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CLOSE-UP: Kamaldeen, hardworking physically-challenged lawyer, appointed by Gbaja

CLOSE-UP: Kamaldeen, hardworking physically-challenged lawyer, appointed by Gbaja
July 18
14:10 2019

Abdulsalam Kamaldeen is one of the 27 aides that Femi Gbajabiamila, speaker of the house of representative, appointed on Tuesday. Nigeria’s number four man named Kamaldeen his special assistant on special needs and equal opportunities.

Beyond the glittering headlines, Gbajabiamila’s interest in Kamaldeen, 49-year-old physically-challenged lawyer, came to the fore two years ago. As the house majority leader, Gbajabiamila discovered Kamaldeen and invited him to the floor of the green chamber in 2017 for special recognition. His was a story of long-suffering, perseverance, hope and victory.

Only a few know about the story of this man whose childhood knew no sweetness. In defiance of the gloomy realities, one after the other, he subdued the overwhelming challenges surrounding his background to give life a new meaning. For some, life is a journey; for Kamaldeen, life is a battle.



Kamaldeen became physically challenged at the age of three due to polio infection. A year after, he lost his mother. According to him, his father never cared about the welfare of his children or showed interest whether they were in school or not. After the death of his mother, there was no one to cater for him and his four siblings. However, his father married another wife who birthed six more children.

In 1978, at the age of eight, he started primary education at Erin-Ile, Kwara state, where he hails from.

Gbaja brought Kamaldeen to limelight

In an interview with The Nation, he narrated his struggles to acquire education against all odds.


“As a kid, I watched all my peers go to school at Erinle Muslim Primary School, leaving me lonely at home. Soon I developed the habit of following them to school, where we played together and studied together, without anybody stopping me. I even wrote tests and examinations with them,” he said.

“However, when it was promotion time, all my friends were promoted but I wasn’t. I went to ask what class I was and got a shocking news. I was told that I was not one of the registered pupils, and that they only allowed me because they didn’t want me to feel bad. That was in 1987 and I should have been promoted to primary one.

“I went home saddened. Luckily my father was home; I told him my experience but he was not bothered. He was to go back in another four days but I insisted he registered me before leaving.

“He said I was too young and cripple and therefore would not be able to contend with the rigours or defend myself. But I told him I had never experienced any bullying, yet he refused. Even his mother, my grandmother, supported him, until the neighbours intervened. Finally, he registered me but told me I would be on my own. I was only eight years old.”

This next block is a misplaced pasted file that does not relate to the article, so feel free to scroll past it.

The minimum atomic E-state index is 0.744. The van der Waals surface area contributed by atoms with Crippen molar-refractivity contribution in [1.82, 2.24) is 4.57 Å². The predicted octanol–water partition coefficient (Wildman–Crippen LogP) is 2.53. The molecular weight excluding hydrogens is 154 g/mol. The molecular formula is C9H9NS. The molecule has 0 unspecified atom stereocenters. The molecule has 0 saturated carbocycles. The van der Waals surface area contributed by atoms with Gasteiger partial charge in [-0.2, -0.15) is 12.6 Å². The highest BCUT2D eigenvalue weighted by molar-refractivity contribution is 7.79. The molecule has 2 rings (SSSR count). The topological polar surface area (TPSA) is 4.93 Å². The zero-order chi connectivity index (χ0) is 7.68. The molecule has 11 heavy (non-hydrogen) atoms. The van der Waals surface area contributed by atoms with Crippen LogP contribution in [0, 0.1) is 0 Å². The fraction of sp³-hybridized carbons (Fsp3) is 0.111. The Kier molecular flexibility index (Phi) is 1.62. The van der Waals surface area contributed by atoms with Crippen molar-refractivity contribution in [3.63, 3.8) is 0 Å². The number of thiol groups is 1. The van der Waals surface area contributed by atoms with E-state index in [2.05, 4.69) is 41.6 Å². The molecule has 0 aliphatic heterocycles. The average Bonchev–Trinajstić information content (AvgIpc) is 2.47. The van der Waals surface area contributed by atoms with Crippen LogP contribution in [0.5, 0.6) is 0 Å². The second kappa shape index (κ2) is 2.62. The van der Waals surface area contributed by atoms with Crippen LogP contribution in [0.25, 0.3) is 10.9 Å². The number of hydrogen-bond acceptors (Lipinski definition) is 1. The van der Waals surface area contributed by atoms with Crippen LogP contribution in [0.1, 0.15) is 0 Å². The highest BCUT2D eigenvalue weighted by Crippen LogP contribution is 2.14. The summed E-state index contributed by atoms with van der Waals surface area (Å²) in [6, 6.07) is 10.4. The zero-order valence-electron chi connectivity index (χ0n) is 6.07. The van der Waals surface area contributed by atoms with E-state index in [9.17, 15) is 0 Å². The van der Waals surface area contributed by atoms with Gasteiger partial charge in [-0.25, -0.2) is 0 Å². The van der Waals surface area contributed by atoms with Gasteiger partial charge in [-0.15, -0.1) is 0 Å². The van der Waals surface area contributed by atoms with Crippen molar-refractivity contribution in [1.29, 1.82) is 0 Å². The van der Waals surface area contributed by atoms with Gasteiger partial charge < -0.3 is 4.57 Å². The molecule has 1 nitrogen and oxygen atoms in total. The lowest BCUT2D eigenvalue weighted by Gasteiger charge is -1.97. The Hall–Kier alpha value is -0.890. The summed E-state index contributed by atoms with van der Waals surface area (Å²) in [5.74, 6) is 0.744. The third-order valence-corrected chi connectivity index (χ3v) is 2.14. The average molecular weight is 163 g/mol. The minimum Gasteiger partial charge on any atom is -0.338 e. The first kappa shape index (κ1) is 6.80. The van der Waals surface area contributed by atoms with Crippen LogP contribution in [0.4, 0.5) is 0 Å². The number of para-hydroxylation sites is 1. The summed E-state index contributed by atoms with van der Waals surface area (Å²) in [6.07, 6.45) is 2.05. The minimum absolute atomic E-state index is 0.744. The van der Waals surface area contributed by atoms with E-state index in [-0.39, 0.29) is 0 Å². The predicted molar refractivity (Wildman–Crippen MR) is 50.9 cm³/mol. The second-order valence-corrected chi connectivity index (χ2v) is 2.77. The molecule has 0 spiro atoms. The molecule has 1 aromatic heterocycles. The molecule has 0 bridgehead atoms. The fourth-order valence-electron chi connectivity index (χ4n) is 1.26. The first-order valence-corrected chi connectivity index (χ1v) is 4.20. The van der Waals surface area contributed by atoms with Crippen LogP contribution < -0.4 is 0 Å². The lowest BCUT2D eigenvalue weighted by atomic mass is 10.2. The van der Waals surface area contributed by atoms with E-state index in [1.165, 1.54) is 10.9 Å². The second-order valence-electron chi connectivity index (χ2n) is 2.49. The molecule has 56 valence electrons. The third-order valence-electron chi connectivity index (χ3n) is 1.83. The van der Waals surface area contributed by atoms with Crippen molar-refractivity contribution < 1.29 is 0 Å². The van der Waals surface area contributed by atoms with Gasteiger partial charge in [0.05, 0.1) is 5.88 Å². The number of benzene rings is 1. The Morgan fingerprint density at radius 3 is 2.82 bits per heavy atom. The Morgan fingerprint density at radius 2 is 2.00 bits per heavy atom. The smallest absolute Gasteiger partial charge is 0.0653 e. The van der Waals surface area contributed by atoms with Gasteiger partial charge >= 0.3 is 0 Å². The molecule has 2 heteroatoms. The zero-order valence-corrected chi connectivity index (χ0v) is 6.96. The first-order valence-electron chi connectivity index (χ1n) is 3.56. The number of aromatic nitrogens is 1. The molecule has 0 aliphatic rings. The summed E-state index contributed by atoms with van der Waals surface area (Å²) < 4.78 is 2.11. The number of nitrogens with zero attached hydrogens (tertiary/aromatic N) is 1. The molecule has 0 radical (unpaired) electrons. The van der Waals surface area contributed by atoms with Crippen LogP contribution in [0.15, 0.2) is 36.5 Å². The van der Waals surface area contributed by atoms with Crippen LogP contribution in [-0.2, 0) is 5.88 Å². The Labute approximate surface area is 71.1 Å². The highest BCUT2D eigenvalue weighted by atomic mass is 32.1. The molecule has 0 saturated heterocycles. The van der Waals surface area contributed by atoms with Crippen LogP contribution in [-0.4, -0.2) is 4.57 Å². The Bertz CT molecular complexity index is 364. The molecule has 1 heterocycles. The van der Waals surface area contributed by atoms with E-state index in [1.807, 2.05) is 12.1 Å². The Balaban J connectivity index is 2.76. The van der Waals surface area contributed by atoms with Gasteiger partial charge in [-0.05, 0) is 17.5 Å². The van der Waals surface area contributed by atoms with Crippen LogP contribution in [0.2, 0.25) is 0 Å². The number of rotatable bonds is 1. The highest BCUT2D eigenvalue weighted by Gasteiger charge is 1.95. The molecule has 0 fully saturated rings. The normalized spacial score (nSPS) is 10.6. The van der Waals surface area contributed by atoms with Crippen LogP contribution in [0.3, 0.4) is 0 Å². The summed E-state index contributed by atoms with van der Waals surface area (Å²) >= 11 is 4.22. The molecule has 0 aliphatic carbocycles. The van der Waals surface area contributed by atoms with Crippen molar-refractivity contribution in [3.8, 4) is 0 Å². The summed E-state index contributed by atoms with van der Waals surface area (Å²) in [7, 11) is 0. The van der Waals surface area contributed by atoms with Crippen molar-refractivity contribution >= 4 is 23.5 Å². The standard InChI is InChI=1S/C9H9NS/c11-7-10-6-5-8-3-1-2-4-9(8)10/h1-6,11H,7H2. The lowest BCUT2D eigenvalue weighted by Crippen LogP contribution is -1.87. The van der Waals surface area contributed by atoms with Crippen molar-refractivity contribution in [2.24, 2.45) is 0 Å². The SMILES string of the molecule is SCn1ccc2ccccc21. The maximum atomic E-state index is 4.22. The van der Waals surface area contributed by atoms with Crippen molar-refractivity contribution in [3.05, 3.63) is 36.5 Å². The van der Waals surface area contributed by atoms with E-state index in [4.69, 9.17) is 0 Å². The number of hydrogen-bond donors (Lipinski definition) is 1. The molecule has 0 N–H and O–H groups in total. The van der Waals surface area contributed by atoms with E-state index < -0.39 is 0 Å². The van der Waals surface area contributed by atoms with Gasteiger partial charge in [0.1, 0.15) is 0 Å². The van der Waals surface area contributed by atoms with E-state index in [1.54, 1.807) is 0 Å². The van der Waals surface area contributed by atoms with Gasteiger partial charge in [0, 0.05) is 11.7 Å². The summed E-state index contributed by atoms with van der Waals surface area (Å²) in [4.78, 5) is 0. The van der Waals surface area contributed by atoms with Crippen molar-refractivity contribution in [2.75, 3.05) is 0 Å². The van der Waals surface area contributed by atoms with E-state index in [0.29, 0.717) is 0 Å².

Left with no choice, Kamaldeen started begging for alms to survive.

“Inevitably, I had to devise a way of surviving. That was how my journey into begging started. In the morning I’d go to school; on market days, I made very good use of the 30-minute long-break by going to the market to beg. On other days, I would go in the evening around 4pm to beg,” he said.

In 1992, he finished his primary education and moved to secondary school. Then, the challenges became tougher. On a fateful day, he boarded a train from Offa to Lagos where he continued begging for alms and sleeping under the Dosunmu bridge at Idumota. From the proceeds, he would go back to Erinle to pay for fees and continue schooling. He would return to Lagos during holidays to beg.


“That was how I managed to pay my way through secondary school until 1999 and relocated to Lagos,” he said.



When Kamaldeen finally rented an apartment in Ajegunle, a suburb of Lagos, he began to attend evening classes and started trading too.

“I started saving and when I had saved about N40, 000, I started doing business. I would go to Ore, buy Kolanut, and take it to Maiduguri. Coming back, I would buy sacks of beans; but I didn’t have a shop, so the only means of selling was to offload them into other people’s shops,” he said.


In 2006, he got admitted to study political science at the University of Lagos (UNILAG). He graduated in 2010, yet he had no respite as he had not fulfilled his dreams of becoming a lawyer.

He sat for the Joint Admission Matriculation Board (JAMB) examination again and got an offer to study law at the UNILAG in 2010, same year he graduated from political science department. At the end of his law degree, Kamaldeen proceeded to the Nigerian Law School and passed all his papers at first sitting. He was called to bar in 2016.


With his new appointment, Kamaldeen would have the best opportunity to advocate equal opportunities for people living with disabilities and those with other special needs in the society.


  1. New Nigerian
    New Nigerian July 21, 00:02

    A touching story of human kindness. Gbaja’s predecessor was too busy stealing to notice the thousands of polio victims in his own constituency, much less help them.

    Reply to this comment
  2. Asmara
    Asmara July 21, 09:22

    This is very impressive. It will be good if law makers can make it a law for all establishments of labour to have atleast 1% of physically challenged citizen in their payroll so that they will not felt stigmatized. They have equal right in overseas.

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